The NMAAHC Explores the Beauty and Brutality of African-American History

shackles-worn-by-childrenSlave shackles used to chain children (Credit: All Artifacts from the collection of the Smithsonian National Museum of African American History and Culture)

The National Museum of African American History and Culture (NMAAHC) is a Smithsonian Institution museum established in December 2003. The museum’s building, designed by David Adjaye, is located on the National Mall in Washington, D.C. at 14th Street and Constitution Ave, NW, Washington, DC 20001. Historian Lonnie Bunch is the museum’s founding director; Jacquelyn Serwer is its chief curator.

Early efforts to establish a federally owned museum featuring African-American history and culture can be traced to 1915, although the modern push for such an organization did not begin until the 1970s. After years of little success, a much more serious legislative push began in 1988 that led to authorization of the museum in 2003. A site was selected in 2006. The museum opened September 24, 2016, in a ceremony led by U.S. President Barack Obama.

The museum confronts head-on America’s history of slavery and racial oppression. Yet, while memorializing suffering, the museum wants even the bleakest artifacts to have a positive message. As visitors face an auction block where slaves stood to be bought and sold, they can also imagine the strength slaves summoned to survive.

Unusually, the museum had to start from scratch without a collection. It ran an “Antiques Roadshow”- style project in 15 cities that encouraged people to give heirlooms from their closets and attics, and yielded some of the 40,000 objects the museum now holds. About 3,500 artifacts will be on display in the opening exhibitions, many of them treasures donated by ordinary people.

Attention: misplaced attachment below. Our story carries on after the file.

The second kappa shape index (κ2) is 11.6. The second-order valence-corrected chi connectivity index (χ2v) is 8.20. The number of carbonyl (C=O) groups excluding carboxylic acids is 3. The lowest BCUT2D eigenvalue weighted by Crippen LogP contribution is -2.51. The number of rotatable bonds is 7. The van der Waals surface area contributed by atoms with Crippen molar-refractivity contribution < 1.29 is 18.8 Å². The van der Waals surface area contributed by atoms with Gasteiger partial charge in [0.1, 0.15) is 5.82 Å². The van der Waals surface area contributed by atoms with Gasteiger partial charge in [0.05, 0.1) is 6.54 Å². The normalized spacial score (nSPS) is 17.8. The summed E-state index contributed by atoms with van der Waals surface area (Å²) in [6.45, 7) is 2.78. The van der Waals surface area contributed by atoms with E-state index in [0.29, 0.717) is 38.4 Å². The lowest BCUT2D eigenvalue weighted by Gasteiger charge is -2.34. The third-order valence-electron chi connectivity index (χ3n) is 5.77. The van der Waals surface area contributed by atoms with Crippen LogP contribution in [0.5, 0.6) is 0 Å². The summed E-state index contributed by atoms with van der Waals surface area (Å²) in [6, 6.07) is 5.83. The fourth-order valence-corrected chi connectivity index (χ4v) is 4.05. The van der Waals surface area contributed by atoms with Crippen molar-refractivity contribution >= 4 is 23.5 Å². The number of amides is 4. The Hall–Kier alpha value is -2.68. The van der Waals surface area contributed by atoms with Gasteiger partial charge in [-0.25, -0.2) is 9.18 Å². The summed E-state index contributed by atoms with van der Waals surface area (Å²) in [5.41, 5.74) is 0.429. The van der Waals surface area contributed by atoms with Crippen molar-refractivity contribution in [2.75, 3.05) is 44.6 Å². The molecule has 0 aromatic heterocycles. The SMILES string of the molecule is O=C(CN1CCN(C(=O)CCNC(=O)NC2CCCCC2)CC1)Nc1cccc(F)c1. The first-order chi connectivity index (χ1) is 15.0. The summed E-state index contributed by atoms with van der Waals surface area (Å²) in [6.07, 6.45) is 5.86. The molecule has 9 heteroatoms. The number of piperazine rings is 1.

Click the images above to enlarge or read the caption.

The museum tells its story in part chronologically rather than thematically. This decision is written into the architecture itself, as visitors descend 70 feet below ground to begin the historical journey centuries ago with the trans-Atlantic slave trade.

The museum displays the original coffin of Emmett Till, the 14-year-old savagely killed in Mississippi in 1955; Ku Klux Klan hoods; and a piece of rope used in a lynching. The museum tells a history that continues to evolve. It documents the presidency of Barack Obama, but artifacts reflecting events like Black Lives Matter protests underscore persistent inequality and police brutality.

Above ground, the museum departs from the chronological narrative to examine African-American achievements in fields like music, art, sports and the military. Visitors can tour these brighter third-floor and fourth-floor themed Culture and Community galleries without venturing into the history sections below.

Some exhibitions depict the diverse experiences of African-Americans in regions across the nation, from the birth of hip-hop in the Bronx, for example, to life in the South Carolina rice fields. Though here, too, the exhibitions refer to the oppression and discrimination that African-Americans experienced and highlight their fight to overcome segregation and bring about social change.

From the building’s upper levels, visitors can view the Washington Monument, Arlington National Cemetery, the White House and the National Mall — a symbolic reminder, officials say, that the museum is a lens on the broader American experience.

Visitors are able to leave their own thoughts at public video booths. After such powerful displays, they can also sit in a space called the Contemplative Court to come to terms with what they have witnessed.

Appropriately for a public museum at the heart of Washington’s cultural landscape, the museum’s creators did not want to build a space for a black audience alone, but for all Americans. In the spirit of Langston Hughes’s poem “I, Too, Sing America,” the museum and all of the artifacts within it make a powerful declaration: The African-American story is an American story, as central to the country’s narrative as any other, and understanding black history and culture is essential to understanding American history and culture.


The National Museum of African American History and Culture
I, Too, Sing America | The National Museum of African American History and Culture | New York Times (Interactive)

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